Dr. Beth Shapiro, head of the UCSC Paleogenomics Lab continued: "We provide the most extensive list of gene candidates that have been favored by humans following the domestication of horses. This list is fascinating as it includes a number of genes involved in the development of muscle and bones. This probably reveals the genes that helped utilizing horses for transportation."
And Dr. Ludovic Orlando from the Centre for GeoGenetics at the University of Copenhagen concluded: "Perhaps even more exciting as it represents the hallmark of animal domestication, we identify genes controlling animal behavior and the response to fear. These genes could have been the key for turning wild animals into more docile domesticated forms."
The 'cost of domestication' in horses
However, the reshaping of the horse genome during their domestication also had significant negative impacts. This was apparent in the increasing levels of inbreeding found amongst domesticates, but also through an enhanced accumulation of deleterious mutations in their genomes relative to the ancient wild horses. This finding supports an earlier theory coined 'the cost of domestication', which predicted increasing genetic loads in domesticates compared to their wild ancestors.
Professor Laurent Excoffier, University of Bern and group leader at the Swiss Institute for Bioinformatics, said: "Domestication is generally associated with repeated demographic crashes. Yet, mutations that negatively impact genes are not eliminated by selection and can even increase in frequency when populations are small. Domestication thus generally comes at a cost, as deleterious mutations can accumulate in the genome. This had already been shown for rice and dogs. Horses now provide another example of this phenomenon."
This is something that was only detectable in the horse in comparison to the ancient genomes, as Przewalski's horses were found to show a proportion of deleterious mutations similar to domesticated horses.
Hákon Jónsson, PhD-student at the Centre for GeoGenetics, co-leading author of the study, said: "The recent near extinction of the Przewalski's horse population resulted in the persistence of deleterious mutations in the population, following the same mechanism that once led to the accumulation of deleterious mutations in the genomes of domesticated horses. What is striking is that a similar order of magnitude was reached even though this occurred in a much shorter time scale than domestication."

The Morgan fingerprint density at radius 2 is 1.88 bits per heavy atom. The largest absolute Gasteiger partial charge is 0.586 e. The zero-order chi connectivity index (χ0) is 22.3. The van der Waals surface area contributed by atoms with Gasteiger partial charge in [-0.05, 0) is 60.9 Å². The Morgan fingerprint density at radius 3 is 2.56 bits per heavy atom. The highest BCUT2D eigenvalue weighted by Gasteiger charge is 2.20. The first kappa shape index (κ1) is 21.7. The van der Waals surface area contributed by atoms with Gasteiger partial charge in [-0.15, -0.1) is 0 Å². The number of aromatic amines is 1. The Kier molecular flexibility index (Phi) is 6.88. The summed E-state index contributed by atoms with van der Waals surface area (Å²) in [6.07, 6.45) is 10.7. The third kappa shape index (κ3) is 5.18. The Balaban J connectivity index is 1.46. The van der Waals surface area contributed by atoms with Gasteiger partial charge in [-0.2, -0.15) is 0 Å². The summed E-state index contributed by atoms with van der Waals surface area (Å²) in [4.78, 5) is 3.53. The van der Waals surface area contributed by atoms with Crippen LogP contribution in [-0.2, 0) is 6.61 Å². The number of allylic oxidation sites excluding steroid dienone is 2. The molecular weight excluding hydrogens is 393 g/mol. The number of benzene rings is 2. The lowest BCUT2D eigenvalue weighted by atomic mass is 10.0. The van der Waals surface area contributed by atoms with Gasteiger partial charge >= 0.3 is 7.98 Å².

An ancient contribution to the present
In addition, comparison of the ancient and modern genomes revealed that the ancient individuals contributed a significant amount of genetic variation to the modern population of domesticated horses, but not to the Przewalski's horses. This suggests that restocking from a wild population descendant from the ancient horses occurred during the domestication processes that ultimately led to the modern domesticated horses.
Mikkel Schubert, PhD- student at the Centre for GeoGenetics, co-leading author of the study concludes: "This confirms previous findings that wild horses were used to restock the population of domesticated horses during the domestication process. However, as we sequenced whole genomes, we can estimate how much of the modern horse genome has been contributed through this process. Our estimate suggests that at least 13%, and potentially up to as much as 60%, of the modern horse genome has been acquired by restocking from the extinct wild population. That we identified the population that contributed to this process demonstrates that it is possible to identify the ancestral genetic sources that ultimately gave rise to our domesticated horses."
Explore further: Ancient wild horses help unlock past
Prehistoric genomes reveal the genetic foundation and cost of horse domestication, Proceedings of the National Academy of Sciences, 15. December 2014: www.pnas.org/cgi/doi/10.1073/pnas.1416991111